a deliberate modification of its filtering. XXXXXXXXXXXX
said Google had not disabled its filters, and SCIO accepted
Google's explanation. At present, according to a U.S.-based Google
representative, Google "continues to comply with the law in
China and is filtering Google.cn as (it) has been." The U.S.-based
rep did concede that Google's filter is undergoing changes, but
publicly Google is not "explaining the changing nature of
(its) filter" and maintains the filtering remains in
compliance with Chinese law.

GOVERNMENT REACTION COOL
------------------------
3. (C) XXXXXXXXXXXX reports that the PRC still has not
directly addressed the firm's announcement with Google.
However, MFA spokesperson Jiang Yu addressed the Google
matter in a regular January 14 MFA press briefing (reported
Ref A), during which reporters barraged her with questions on
Google. Jiang stated the Chinese government has made its
position clear to the U.S. and asserted Chinese law
prohibited cyber attacks, including hacking. Jiang also said
China's internet is "open and the Chinese government
encourages its development." State Council Information
Office (SCIO) Minister Wang posted a web statement January
13, which, while not directly addressing Google, stressed
that the internet should be used to shape public opinion and
should comply with state control. Yao Jian, Spokesperson for
the Ministry of Commerce (MOFCOM) on January 13 said only
that MOFCOM would follow the Google matter closely. A MOFCOM
specialist on multinational investment policies was quoted in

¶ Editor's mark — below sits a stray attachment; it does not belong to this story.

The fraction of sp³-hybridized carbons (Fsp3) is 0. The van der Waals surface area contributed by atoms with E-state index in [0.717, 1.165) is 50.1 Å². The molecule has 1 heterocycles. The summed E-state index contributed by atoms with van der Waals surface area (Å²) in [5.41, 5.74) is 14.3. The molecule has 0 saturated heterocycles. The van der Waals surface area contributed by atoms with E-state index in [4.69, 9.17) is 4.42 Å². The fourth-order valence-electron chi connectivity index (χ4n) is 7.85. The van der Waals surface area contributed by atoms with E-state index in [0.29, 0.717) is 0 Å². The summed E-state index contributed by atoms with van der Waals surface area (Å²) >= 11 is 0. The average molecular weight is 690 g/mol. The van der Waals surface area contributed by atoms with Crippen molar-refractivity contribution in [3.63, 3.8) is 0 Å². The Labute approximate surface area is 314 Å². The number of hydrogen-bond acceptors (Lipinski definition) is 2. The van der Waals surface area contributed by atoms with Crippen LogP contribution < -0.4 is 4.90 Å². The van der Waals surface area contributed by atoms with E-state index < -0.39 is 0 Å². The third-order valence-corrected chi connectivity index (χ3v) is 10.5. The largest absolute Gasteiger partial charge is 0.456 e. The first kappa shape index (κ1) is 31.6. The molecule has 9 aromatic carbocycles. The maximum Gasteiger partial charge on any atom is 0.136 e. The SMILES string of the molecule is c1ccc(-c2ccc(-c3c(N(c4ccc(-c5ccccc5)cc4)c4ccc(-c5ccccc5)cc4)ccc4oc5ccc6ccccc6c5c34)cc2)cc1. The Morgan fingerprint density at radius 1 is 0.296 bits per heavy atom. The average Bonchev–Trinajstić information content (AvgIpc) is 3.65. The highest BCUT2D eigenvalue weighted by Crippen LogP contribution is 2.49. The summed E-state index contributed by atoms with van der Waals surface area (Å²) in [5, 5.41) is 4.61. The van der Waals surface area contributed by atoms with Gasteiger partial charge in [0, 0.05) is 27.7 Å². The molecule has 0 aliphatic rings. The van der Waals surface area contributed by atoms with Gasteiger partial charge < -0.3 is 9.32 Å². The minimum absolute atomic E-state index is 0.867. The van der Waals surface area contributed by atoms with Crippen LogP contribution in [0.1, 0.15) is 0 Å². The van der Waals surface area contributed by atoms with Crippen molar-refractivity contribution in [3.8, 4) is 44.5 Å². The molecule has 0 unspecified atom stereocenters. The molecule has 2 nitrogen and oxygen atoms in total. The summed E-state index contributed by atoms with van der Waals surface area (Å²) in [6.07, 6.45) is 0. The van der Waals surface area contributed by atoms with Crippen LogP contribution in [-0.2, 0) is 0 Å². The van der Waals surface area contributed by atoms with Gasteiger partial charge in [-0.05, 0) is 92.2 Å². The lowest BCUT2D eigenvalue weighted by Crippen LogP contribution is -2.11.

the press as arguing that the Google case is unique and
should not be seen as relevant to other multinational
investments in China. Officials at the Ministry of Industry
and Information Technology (MIIT) declined to comment on the
case, claiming that they do not have enough information.

SPECULATION ON NEXT STEPS
-------------------------
4. (C) XXXXXXXXXXXX spoke January 13 with
XXXXXXXXXXXX, who opined that the Chinese
government was likely surprised by Google's
announcement of its potential withdrawal, and the
PRC would be unlikely to seek out talks with Google.
XXXXXXXXXXXX anticipates we will see a slow,
perfunctory attempt to engage between U.S.-based Google
representatives and the Chinese, but that, in
XXXXXXXXXXXX opinion the PRC has already
likely decided

BEIJING 00000105 002 OF 003

that Google is a company that "does not understand how to
work with China." Only if Google continues to accept China's
mandates would an accommodation be possible, according to
XXXXXXXXXXXX. XXXXXXXXXXXX also predicted that,
failing an agreement, the Gmail accounts of Chinese users would